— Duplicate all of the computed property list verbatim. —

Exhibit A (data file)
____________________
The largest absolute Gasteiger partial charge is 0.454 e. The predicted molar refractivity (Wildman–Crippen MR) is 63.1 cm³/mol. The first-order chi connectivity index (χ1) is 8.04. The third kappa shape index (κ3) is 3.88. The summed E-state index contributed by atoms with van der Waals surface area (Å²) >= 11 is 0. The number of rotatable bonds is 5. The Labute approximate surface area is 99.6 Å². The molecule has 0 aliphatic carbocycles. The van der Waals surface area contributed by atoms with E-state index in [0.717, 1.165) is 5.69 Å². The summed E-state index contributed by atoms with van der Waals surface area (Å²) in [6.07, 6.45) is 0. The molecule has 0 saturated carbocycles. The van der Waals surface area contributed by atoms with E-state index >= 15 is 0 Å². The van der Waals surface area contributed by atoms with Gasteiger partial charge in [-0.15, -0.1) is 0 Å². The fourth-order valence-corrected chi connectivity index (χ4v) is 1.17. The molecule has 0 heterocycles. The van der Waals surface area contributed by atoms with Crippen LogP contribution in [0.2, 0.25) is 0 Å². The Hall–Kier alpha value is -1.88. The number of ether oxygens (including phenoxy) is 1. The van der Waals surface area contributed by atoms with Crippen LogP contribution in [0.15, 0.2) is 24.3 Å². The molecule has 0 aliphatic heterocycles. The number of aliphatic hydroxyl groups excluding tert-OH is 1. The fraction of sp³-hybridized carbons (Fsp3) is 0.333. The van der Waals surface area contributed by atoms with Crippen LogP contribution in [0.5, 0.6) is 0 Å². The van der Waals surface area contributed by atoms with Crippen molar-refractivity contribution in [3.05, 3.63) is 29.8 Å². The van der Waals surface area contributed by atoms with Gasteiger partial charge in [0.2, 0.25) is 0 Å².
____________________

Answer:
The largest absolute Gasteiger partial charge is 0.454 e. The predicted molar refractivity (Wildman–Crippen MR) is 63.1 cm³/mol. The first-order chi connectivity index (χ1) is 8.04. The third kappa shape index (κ3) is 3.88. The summed E-state index contributed by atoms with van der Waals surface area (Å²) >= 11 is 0. The number of rotatable bonds is 5. The Labute approximate surface area is 99.6 Å². The molecule has 0 aliphatic carbocycles. The van der Waals surface area contributed by atoms with E-state index in [0.717, 1.165) is 5.69 Å². The summed E-state index contributed by atoms with van der Waals surface area (Å²) in [6.07, 6.45) is 0. The molecule has 0 saturated carbocycles. The van der Waals surface area contributed by atoms with E-state index >= 15 is 0 Å². The van der Waals surface area contributed by atoms with Gasteiger partial charge in [-0.15, -0.1) is 0 Å². The fourth-order valence-corrected chi connectivity index (χ4v) is 1.17. The molecule has 0 heterocycles. The van der Waals surface area contributed by atoms with Crippen LogP contribution in [0.2, 0.25) is 0 Å². The Hall–Kier alpha value is -1.88. The number of ether oxygens (including phenoxy) is 1. The van der Waals surface area contributed by atoms with Crippen LogP contribution in [0.15, 0.2) is 24.3 Å². The molecule has 0 aliphatic heterocycles. The number of aliphatic hydroxyl groups excluding tert-OH is 1. The fraction of sp³-hybridized carbons (Fsp3) is 0.333. The van der Waals surface area contributed by atoms with Crippen LogP contribution in [0.5, 0.6) is 0 Å². The van der Waals surface area contributed by atoms with Crippen molar-refractivity contribution in [3.05, 3.63) is 29.8 Å². The van der Waals surface area contributed by atoms with Gasteiger partial charge in [0.2, 0.25) is 0 Å².